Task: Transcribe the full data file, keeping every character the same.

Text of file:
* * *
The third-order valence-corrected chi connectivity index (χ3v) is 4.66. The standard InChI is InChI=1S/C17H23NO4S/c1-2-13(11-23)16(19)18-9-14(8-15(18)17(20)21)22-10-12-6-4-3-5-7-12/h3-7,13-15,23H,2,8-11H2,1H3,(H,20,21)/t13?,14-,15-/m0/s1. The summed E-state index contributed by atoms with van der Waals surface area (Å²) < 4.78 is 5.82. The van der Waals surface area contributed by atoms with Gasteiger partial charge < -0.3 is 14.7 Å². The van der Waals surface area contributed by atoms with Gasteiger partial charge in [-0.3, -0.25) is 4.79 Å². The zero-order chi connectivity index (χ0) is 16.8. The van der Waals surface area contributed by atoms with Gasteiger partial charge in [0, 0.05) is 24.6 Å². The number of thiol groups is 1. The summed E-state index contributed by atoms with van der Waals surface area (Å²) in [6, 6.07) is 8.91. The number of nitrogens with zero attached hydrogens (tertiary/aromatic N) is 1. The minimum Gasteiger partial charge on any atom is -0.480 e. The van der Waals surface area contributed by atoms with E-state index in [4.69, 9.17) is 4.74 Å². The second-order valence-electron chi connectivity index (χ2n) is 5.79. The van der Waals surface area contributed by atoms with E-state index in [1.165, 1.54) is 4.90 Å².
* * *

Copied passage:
The third-order valence-corrected chi connectivity index (χ3v) is 4.66. The standard InChI is InChI=1S/C17H23NO4S/c1-2-13(11-23)16(19)18-9-14(8-15(18)17(20)21)22-10-12-6-4-3-5-7-12/h3-7,13-15,23H,2,8-11H2,1H3,(H,20,21)/t13?,14-,15-/m0/s1. The summed E-state index contributed by atoms with van der Waals surface area (Å²) < 4.78 is 5.82. The van der Waals surface area contributed by atoms with Gasteiger partial charge < -0.3 is 14.7 Å². The van der Waals surface area contributed by atoms with Gasteiger partial charge in [-0.3, -0.25) is 4.79 Å². The zero-order chi connectivity index (χ0) is 16.8. The van der Waals surface area contributed by atoms with Gasteiger partial charge in [0, 0.05) is 24.6 Å². The number of thiol groups is 1. The summed E-state index contributed by atoms with van der Waals surface area (Å²) in [6, 6.07) is 8.91. The number of nitrogens with zero attached hydrogens (tertiary/aromatic N) is 1. The minimum Gasteiger partial charge on any atom is -0.480 e. The van der Waals surface area contributed by atoms with E-state index in [4.69, 9.17) is 4.74 Å². The second-order valence-electron chi connectivity index (χ2n) is 5.79. The van der Waals surface area contributed by atoms with E-state index in [1.165, 1.54) is 4.90 Å².